The Alfama district of Lisbon. Feature image via Visit Lisboa.
Charming Lisbon makes a great weekend break, with top restaurants, a stunning setting and beautiful if crumbling tiled buildings. Even travelling by taxi across lovely Lisbon from the airport is a treat: it only takes half an hour to get into town (less if you’re staying bang in the centre), costs about €10 and there’s lots to see en route.
I pass the Praça do Comércio and its statue of King José I, majestic on horseback as he crushes snakes beneath, and have a great view of the Tagus estuary, before a short climb up cobbled streets to the Lapa district, in the south-west of the city.
The Lapa district
Even the taxi driver was a little stumped when it came to finding our hotel, Lapa being a kind of hidden Lisbon that few tourists seem to find. As Janelas Verdes has an unassuming entrance under a small, green awning, and is next to the stunning Museo Nacional de Art Antiga.
Inside it’s all cool tiled floors, pale painted walls and marble columns, with a comfortable lounge leading to a breakfast area that has all-day refreshments to help yourself to, including delicious pasteles de nata, the traditional Portuguese custard tarts.
As Janelas Verdes is part of the family-run Heritage Lisbon Hotels group, and nice touches include a decanter of port in each room, monogrammed towels and classic tiled though slightly faded bathrooms, which only add to the charm of the place.
There is a beautiful wood-panelled library and honesty bar on the top floor leading out on to a sunny terrace, and a pretty courtyard filled with pot plants downstairs. Our room included entrance to many of Lisbon’s galleries and museums too.
The area is also the home of grand embassy buildings and one of the city’s most upmarket hotels, the Lapa Palace, where royals and dignitaries are known to stay. Opposite As Janelas is the Palacio Ramalhete, an elegant boutique hotel with an outdoor pool and 12 individual rooms.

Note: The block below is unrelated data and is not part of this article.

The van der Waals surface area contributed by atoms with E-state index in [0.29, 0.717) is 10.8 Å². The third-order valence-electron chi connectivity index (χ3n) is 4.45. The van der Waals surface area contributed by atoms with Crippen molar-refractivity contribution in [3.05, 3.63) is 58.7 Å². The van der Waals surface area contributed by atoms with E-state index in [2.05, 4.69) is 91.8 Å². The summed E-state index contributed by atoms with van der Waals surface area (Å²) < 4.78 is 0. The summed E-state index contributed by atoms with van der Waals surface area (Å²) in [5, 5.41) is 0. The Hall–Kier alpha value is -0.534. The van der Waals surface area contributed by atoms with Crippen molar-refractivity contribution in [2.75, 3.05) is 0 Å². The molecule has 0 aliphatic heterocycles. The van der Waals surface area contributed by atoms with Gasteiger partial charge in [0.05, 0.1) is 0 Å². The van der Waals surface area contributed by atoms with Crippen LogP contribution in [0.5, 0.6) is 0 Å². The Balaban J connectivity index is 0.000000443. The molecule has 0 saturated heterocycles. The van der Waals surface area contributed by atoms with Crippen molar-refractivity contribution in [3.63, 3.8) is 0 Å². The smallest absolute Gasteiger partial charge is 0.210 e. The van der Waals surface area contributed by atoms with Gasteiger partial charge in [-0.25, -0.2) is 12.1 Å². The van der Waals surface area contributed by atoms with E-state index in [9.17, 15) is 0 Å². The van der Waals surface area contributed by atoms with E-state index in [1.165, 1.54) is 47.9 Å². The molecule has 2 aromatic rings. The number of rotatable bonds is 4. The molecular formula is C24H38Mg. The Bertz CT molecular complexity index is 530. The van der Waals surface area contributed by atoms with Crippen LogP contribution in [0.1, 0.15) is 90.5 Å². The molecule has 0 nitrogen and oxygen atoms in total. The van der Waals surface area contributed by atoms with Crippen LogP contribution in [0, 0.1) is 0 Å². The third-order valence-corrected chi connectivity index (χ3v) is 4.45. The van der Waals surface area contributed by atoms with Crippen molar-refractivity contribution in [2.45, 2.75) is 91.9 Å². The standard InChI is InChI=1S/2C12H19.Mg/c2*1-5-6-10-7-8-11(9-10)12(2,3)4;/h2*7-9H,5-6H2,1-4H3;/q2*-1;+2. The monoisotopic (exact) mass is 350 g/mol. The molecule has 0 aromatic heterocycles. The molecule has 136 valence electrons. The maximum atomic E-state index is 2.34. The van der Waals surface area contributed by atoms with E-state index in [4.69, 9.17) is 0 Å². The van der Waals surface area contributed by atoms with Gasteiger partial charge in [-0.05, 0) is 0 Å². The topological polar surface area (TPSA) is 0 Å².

On our first day we headed out of town to the Sintra Hills, a region of palaces, castles and views all the way to the coast at Cascais. It’s 40 minutes by train from the centre of Lisbon and once you get away from the main part of town, with its fairytale turrets, you can pretty much have the area to yourself.
Sintra’s Capuchos convent
We got a taxi to the Capuchos convent, about half an hour from the centre. Built in 1560, it is in start contrast to the grand buildings of the rest of Sintra, with its bare rooms, simple cloister and monk’s cells. Capuchos means cork, and the material was harvested from the oak trees in the grounds and used as insulation.
You can hire bikes in the centre of Sintra, but a car will allow you to explore the Monserrate Park, the Moorish castle and the mid-19th century Palace of the Pena, King Ferdinand II’s summer retreat.
Back in Lapa, we headed out for dinner to the fabulously quirky Come Prima, a neighbourhood Italian with an ivy-clad exterior and dark and cool interior, which has rightly had rave reviews. Pasta, pizza and fish are all first-rate, and if you’re lucky to be there at the right time, white Alba truffles will be on the menu too.
The next day, after breakfast (fruit, cereal and more pasteles de nata), we walked into town, through the little streets of Lapa, detouring via the bohemian Bairro Alto area (which comes alive at night) to Lisbon’s excellent market, the Mercado da Ribeira.
The market building has been around since 1892 and last year became foodie heaven as you can now eat from 35 different kiosks, with well-known names under one roof including Santini ice creams, chefs Alexandre Silva and Henrique Sá Pessoa, and Monte Mar, a top fish restaurant.
The twist here is that the dishes are often cheaper than at their main restaurant counterparts, plus you can stay until 2am at weekends. There is also the famous Sol e Pesca, a shop and bar selling tinned fish, right next to the market. Choose your tin and eat its contents with hunks of local corn bread and a tumbler of wine.
For dinner, we discovered Taberna Portuguesa, a tiny place on the edge of Bairro Alto. It has simple wooden furniture, tables laid with lined A4 paper as mats and Telmo, a porcelain dog mascot.
We ate curd cheese with local bread, then chose roasted chorizo, cod and tomato tapas from the short sharing menu. Trams rattled past outside as we ate, and when we left, a queue had formed.
Trams and tiles
Lisbon is famous for its trams, and while number 28 – its best-known – will show you much of the city, you can avoid the tourist crush by going early or late, or just jumping on one going a different route. They are a fun way to travel, screeching up and down Lisbon’s hills since 1873, and the 28 will take you through the Alfama district up the hill to the castle (the Castelo de São Jorge).
I also became obsessed with taking pictures of Lisbon’s tiled and sometimes crumbling buildings. The azulejos, or ceramic tiles, come in bright colours and there are whole streets where each home has a different design.
Tiles came to Portugal after the 15th century King Manuel I visited Spain’s Alhambra Palace and decided to decorate his home in a similar way. There is even a museum dedicated to them, the Museo Nacional do Azulejo, but as with the rest of Lisbon, I was happy to wander and discover.